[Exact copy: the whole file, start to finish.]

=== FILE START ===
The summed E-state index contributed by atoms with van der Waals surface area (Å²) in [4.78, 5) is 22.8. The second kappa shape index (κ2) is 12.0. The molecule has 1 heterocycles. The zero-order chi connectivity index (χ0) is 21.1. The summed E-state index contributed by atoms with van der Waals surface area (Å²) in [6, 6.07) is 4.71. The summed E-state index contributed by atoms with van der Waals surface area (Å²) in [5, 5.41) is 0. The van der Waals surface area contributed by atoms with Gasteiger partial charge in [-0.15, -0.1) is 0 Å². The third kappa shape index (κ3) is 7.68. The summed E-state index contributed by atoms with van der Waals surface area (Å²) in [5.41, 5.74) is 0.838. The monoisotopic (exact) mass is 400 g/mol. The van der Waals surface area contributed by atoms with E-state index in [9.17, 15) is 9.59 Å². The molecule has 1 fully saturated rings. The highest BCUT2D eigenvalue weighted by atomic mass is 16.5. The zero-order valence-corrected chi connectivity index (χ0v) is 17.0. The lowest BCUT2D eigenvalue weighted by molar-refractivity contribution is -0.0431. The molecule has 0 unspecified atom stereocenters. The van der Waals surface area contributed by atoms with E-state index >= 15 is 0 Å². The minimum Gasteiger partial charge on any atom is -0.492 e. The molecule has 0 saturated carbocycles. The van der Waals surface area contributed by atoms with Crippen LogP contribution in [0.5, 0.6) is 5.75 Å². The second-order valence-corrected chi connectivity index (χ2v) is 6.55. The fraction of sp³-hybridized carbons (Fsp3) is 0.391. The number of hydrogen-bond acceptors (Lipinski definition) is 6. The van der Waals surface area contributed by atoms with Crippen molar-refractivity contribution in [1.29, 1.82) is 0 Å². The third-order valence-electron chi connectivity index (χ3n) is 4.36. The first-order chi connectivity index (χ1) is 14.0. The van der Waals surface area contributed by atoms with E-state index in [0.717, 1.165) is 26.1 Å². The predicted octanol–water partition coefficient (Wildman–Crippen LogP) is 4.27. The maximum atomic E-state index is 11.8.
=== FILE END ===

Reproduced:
The summed E-state index contributed by atoms with van der Waals surface area (Å²) in [4.78, 5) is 22.8. The second kappa shape index (κ2) is 12.0. The molecule has 1 heterocycles. The zero-order chi connectivity index (χ0) is 21.1. The summed E-state index contributed by atoms with van der Waals surface area (Å²) in [6, 6.07) is 4.71. The summed E-state index contributed by atoms with van der Waals surface area (Å²) in [5, 5.41) is 0. The van der Waals surface area contributed by atoms with Gasteiger partial charge in [-0.15, -0.1) is 0 Å². The third kappa shape index (κ3) is 7.68. The summed E-state index contributed by atoms with van der Waals surface area (Å²) in [5.41, 5.74) is 0.838. The monoisotopic (exact) mass is 400 g/mol. The van der Waals surface area contributed by atoms with E-state index in [9.17, 15) is 9.59 Å². The molecule has 1 fully saturated rings. The highest BCUT2D eigenvalue weighted by atomic mass is 16.5. The zero-order valence-corrected chi connectivity index (χ0v) is 17.0. The lowest BCUT2D eigenvalue weighted by molar-refractivity contribution is -0.0431. The molecule has 0 unspecified atom stereocenters. The van der Waals surface area contributed by atoms with E-state index >= 15 is 0 Å². The minimum Gasteiger partial charge on any atom is -0.492 e. The molecule has 0 saturated carbocycles. The van der Waals surface area contributed by atoms with Crippen LogP contribution in [0.5, 0.6) is 5.75 Å². The second-order valence-corrected chi connectivity index (χ2v) is 6.55. The fraction of sp³-hybridized carbons (Fsp3) is 0.391. The number of hydrogen-bond acceptors (Lipinski definition) is 6. The van der Waals surface area contributed by atoms with Crippen molar-refractivity contribution in [1.29, 1.82) is 0 Å². The third-order valence-electron chi connectivity index (χ3n) is 4.36. The first-order chi connectivity index (χ1) is 14.0. The van der Waals surface area contributed by atoms with E-state index in [0.717, 1.165) is 26.1 Å². The predicted octanol–water partition coefficient (Wildman–Crippen LogP) is 4.27. The maximum atomic E-state index is 11.8.